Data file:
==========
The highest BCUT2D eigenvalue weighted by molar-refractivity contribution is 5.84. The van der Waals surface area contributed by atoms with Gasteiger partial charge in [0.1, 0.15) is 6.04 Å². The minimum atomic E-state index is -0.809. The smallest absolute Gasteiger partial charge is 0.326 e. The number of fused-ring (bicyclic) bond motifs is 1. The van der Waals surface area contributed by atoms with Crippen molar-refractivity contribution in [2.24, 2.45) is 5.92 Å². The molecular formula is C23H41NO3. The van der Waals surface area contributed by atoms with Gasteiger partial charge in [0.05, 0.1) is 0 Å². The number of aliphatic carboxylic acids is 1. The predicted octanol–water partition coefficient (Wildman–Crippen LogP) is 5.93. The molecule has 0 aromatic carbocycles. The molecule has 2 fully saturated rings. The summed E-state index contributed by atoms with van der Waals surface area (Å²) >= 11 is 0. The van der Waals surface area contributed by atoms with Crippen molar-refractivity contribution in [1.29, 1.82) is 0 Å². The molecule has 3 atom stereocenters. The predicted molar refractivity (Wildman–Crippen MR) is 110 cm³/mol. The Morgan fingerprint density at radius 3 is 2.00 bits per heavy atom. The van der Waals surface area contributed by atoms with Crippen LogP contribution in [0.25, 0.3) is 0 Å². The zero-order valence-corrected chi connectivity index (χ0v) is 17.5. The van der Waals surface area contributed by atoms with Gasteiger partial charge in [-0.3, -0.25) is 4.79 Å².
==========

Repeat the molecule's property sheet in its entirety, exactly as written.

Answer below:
The highest BCUT2D eigenvalue weighted by molar-refractivity contribution is 5.84. The van der Waals surface area contributed by atoms with Gasteiger partial charge in [0.1, 0.15) is 6.04 Å². The minimum atomic E-state index is -0.809. The smallest absolute Gasteiger partial charge is 0.326 e. The number of fused-ring (bicyclic) bond motifs is 1. The van der Waals surface area contributed by atoms with Crippen molar-refractivity contribution in [2.24, 2.45) is 5.92 Å². The molecular formula is C23H41NO3. The van der Waals surface area contributed by atoms with Gasteiger partial charge in [0.05, 0.1) is 0 Å². The number of aliphatic carboxylic acids is 1. The predicted octanol–water partition coefficient (Wildman–Crippen LogP) is 5.93. The molecule has 0 aromatic carbocycles. The molecule has 2 fully saturated rings. The summed E-state index contributed by atoms with van der Waals surface area (Å²) >= 11 is 0. The van der Waals surface area contributed by atoms with Crippen molar-refractivity contribution in [1.29, 1.82) is 0 Å². The molecule has 3 atom stereocenters. The predicted molar refractivity (Wildman–Crippen MR) is 110 cm³/mol. The Morgan fingerprint density at radius 3 is 2.00 bits per heavy atom. The van der Waals surface area contributed by atoms with Crippen LogP contribution in [0.25, 0.3) is 0 Å². The zero-order valence-corrected chi connectivity index (χ0v) is 17.5. The van der Waals surface area contributed by atoms with Gasteiger partial charge in [-0.3, -0.25) is 4.79 Å².